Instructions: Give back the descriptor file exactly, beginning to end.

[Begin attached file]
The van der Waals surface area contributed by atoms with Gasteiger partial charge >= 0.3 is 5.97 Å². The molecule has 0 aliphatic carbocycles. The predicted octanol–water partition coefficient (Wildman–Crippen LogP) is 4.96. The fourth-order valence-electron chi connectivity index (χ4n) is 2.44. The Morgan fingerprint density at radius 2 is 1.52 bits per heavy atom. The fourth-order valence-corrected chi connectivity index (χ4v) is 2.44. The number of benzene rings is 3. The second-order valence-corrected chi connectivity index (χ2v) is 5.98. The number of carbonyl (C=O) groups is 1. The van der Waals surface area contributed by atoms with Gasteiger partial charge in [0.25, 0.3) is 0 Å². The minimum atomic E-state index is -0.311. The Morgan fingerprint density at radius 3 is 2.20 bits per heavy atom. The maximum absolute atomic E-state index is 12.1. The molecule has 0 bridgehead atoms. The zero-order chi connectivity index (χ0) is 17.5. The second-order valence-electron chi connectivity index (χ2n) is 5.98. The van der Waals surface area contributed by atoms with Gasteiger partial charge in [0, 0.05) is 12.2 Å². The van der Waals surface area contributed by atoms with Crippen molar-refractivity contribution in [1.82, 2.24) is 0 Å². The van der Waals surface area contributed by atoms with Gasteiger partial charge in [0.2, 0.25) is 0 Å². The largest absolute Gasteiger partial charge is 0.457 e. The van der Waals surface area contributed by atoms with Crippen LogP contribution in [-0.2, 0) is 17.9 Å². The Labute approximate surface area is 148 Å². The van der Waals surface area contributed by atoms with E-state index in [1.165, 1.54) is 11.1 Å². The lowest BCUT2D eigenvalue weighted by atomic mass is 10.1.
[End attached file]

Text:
The van der Waals surface area contributed by atoms with Gasteiger partial charge >= 0.3 is 5.97 Å². The molecule has 0 aliphatic carbocycles. The predicted octanol–water partition coefficient (Wildman–Crippen LogP) is 4.96. The fourth-order valence-electron chi connectivity index (χ4n) is 2.44. The Morgan fingerprint density at radius 2 is 1.52 bits per heavy atom. The fourth-order valence-corrected chi connectivity index (χ4v) is 2.44. The number of benzene rings is 3. The second-order valence-corrected chi connectivity index (χ2v) is 5.98. The number of carbonyl (C=O) groups is 1. The van der Waals surface area contributed by atoms with Gasteiger partial charge in [0.25, 0.3) is 0 Å². The minimum atomic E-state index is -0.311. The Morgan fingerprint density at radius 3 is 2.20 bits per heavy atom. The maximum absolute atomic E-state index is 12.1. The molecule has 0 bridgehead atoms. The zero-order chi connectivity index (χ0) is 17.5. The second-order valence-electron chi connectivity index (χ2n) is 5.98. The van der Waals surface area contributed by atoms with Gasteiger partial charge in [0, 0.05) is 12.2 Å². The van der Waals surface area contributed by atoms with Crippen molar-refractivity contribution in [1.82, 2.24) is 0 Å². The van der Waals surface area contributed by atoms with Gasteiger partial charge in [0.2, 0.25) is 0 Å². The largest absolute Gasteiger partial charge is 0.457 e. The van der Waals surface area contributed by atoms with Crippen LogP contribution in [-0.2, 0) is 17.9 Å². The Labute approximate surface area is 148 Å². The van der Waals surface area contributed by atoms with E-state index in [1.165, 1.54) is 11.1 Å². The lowest BCUT2D eigenvalue weighted by atomic mass is 10.1.